November 14, 2017
Researchers at Queen's University Belfast together with the University of Vienna have discovered that treatment for the antibiotic resistant bacteria Klebsiella pneumoniae could lie within our bodies' natural defences.

Scientists track evolution of a superbug

March 17, 2014
Using genome sequencing, National Institutes of Health (NIH) scientists and their colleagues have tracked the evolution of the antibiotic-resistant bacterium Klebsiella pneumoniae sequence type 258 (ST258), an important agent ...

New molecule can kill five types of deadly drug-resistant superbugs

March 6, 2018
An international research team led by the Institute of Bioengineering and Nanotechnology (IBN) of the Agency for Science, Technology and Research (A*STAR) and IBM Research developed a synthetic molecule that can kill five ...

Three Klebsiella species cause life-threatening infections and share drug resistance genes

August 2, 2017
A team of US researchers has discovered that three different species of Klebsiella bacteria can cause life-threatening infections in hospital patients and that all three share genes that confer resistance to the most commonly ...

Recommended for you

Deadly Rift Valley fever: New insight, and hope for the future

July 19, 2018
Health control measures alone could be ineffective in the long term fight against the deadly Rift Valley fever which affects both humans and animals, a new study in the journal PNAS reports.

Yeast species used in food industry causes disease in humans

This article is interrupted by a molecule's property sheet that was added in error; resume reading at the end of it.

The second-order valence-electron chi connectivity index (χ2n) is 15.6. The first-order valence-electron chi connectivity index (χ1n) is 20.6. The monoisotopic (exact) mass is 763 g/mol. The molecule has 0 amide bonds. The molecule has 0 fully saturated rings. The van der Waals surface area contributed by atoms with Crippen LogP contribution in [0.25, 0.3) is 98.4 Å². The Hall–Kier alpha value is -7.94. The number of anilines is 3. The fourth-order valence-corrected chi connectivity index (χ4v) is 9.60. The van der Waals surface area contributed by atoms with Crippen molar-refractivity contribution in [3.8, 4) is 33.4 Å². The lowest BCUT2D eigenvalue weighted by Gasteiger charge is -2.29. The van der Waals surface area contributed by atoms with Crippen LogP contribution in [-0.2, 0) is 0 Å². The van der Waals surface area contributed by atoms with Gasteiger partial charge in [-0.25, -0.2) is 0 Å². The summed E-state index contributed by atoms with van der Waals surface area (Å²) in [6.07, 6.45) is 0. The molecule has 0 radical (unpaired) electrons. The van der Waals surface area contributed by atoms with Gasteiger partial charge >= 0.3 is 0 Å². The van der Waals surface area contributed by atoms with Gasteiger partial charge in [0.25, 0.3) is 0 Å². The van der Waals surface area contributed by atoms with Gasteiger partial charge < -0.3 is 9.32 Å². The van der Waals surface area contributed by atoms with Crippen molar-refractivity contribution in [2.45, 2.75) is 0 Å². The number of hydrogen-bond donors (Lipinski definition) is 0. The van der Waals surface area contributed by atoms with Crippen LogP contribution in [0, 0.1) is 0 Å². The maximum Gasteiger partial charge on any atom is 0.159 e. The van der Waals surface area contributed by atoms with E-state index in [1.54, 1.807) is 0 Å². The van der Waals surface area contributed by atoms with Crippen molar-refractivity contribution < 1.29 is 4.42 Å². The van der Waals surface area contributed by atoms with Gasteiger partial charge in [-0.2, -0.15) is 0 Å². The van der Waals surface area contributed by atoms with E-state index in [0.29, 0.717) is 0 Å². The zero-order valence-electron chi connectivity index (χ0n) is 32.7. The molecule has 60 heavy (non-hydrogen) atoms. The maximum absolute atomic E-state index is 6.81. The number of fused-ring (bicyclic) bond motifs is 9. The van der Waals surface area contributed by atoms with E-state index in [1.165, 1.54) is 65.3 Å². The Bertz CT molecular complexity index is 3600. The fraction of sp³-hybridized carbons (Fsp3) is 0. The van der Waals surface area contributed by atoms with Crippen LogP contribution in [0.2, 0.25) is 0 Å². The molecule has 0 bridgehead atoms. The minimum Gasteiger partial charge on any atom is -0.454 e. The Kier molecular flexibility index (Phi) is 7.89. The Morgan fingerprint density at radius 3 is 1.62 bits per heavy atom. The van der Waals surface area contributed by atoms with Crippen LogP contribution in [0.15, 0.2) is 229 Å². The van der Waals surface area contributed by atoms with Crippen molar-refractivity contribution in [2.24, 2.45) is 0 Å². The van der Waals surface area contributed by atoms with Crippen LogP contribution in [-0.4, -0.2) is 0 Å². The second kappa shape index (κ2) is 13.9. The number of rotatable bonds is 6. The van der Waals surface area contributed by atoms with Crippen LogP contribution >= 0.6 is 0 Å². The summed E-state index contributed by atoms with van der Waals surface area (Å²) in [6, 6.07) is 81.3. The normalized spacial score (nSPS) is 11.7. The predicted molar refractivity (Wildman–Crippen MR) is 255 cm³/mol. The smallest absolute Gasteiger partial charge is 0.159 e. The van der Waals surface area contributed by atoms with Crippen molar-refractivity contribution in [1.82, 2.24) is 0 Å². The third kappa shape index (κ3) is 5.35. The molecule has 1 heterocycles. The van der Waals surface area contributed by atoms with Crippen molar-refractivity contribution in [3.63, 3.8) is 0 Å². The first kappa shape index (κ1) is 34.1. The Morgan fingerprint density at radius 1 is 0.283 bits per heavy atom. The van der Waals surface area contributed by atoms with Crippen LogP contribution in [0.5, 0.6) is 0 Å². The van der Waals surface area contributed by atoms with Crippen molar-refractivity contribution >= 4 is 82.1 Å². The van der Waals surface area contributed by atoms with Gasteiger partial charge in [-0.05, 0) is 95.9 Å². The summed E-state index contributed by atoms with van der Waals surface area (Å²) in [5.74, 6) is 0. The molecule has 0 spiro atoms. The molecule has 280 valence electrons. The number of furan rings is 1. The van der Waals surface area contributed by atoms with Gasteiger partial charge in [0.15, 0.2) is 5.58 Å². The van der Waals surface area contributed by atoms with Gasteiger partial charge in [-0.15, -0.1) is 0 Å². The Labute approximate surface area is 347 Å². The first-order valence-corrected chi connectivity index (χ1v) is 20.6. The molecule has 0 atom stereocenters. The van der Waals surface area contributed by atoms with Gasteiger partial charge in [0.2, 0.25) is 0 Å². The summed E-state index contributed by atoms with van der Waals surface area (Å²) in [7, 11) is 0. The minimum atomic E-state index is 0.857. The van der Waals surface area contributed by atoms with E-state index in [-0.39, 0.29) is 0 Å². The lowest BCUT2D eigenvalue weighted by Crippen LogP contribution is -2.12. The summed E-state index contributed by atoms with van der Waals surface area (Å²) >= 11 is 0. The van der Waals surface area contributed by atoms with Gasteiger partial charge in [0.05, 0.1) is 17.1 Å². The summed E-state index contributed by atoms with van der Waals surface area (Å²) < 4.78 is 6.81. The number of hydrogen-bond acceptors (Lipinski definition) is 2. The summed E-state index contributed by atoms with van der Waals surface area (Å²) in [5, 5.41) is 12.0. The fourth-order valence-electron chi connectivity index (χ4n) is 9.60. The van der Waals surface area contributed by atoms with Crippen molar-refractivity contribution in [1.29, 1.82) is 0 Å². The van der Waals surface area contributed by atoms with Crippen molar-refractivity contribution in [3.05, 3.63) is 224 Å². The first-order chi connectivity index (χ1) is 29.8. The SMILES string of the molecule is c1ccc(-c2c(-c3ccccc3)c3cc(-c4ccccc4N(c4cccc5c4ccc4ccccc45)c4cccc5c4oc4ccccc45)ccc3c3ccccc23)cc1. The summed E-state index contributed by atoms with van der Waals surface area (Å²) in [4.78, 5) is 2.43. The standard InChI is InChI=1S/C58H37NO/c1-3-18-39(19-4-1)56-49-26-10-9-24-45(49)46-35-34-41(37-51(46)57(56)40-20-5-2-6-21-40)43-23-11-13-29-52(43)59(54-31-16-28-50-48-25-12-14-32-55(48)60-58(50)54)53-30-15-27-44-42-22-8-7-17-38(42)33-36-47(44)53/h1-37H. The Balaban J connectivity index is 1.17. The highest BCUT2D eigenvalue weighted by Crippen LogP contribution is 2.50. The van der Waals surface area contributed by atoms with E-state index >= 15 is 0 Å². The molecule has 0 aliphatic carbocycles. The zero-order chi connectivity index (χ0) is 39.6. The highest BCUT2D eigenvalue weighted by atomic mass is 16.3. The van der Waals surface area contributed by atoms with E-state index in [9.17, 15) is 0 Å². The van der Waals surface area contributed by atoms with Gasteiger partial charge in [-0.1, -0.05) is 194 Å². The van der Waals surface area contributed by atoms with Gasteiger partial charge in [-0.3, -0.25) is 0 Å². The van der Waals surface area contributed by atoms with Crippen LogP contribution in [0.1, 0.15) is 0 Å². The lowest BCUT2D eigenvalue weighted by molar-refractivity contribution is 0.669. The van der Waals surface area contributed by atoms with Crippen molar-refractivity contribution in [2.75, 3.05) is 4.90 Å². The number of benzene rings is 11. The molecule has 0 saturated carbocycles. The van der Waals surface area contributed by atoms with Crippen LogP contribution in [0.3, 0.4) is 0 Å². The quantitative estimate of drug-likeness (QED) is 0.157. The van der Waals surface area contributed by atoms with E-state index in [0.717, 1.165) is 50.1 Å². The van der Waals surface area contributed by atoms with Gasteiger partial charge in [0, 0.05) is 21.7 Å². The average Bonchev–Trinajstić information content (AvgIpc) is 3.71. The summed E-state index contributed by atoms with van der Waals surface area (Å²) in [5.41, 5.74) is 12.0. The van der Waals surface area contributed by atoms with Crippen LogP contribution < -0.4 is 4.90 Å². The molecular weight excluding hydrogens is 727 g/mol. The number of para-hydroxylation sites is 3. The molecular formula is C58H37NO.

July 19, 2018
A major cause of drug-resistant clinical yeast infections is the same species previously regarded as non-pathogenic and commonly used in the biotechnology and food industries. The study, published on July 19th in the open-access ...

New guidelines to diagnose, manage rare endocrine disorders

July 19, 2018
International guidelines have been published for the first time to help doctors around the globe diagnose and manage patients with a very rare set of endocrine diseases known as pseudohypoparathyroidism and its related disorders, ...

Overuse of antibiotics not what the doctor ordered

July 19, 2018
With increased use of antibiotics worldwide linked to growing antibiotic resistance, a world-first study co-authored by a QUT researcher has highlighted the growing impact of non-prescription supply of antibiotics in community ...

Alcohol-related cirrhosis deaths skyrocket in young adults

July 18, 2018
Deaths from cirrhosis rose in all but one state between 1999-2016, with increases seen most often among young adults, a new study shows.

Childhood abuse linked to greater risk of endometriosis, study finds

July 17, 2018
Endometriosis, a painful condition that affects one in 10 reproductive-age women in the U.S., has been linked to childhood physical and sexual abuse, according to findings published today in the journal Human Reproduction.

0 comments

Please sign in to add a comment. Registration is free, and takes less than a minute. Read more

Click here to reset your password.
Sign in to get notified via email when new comments are made.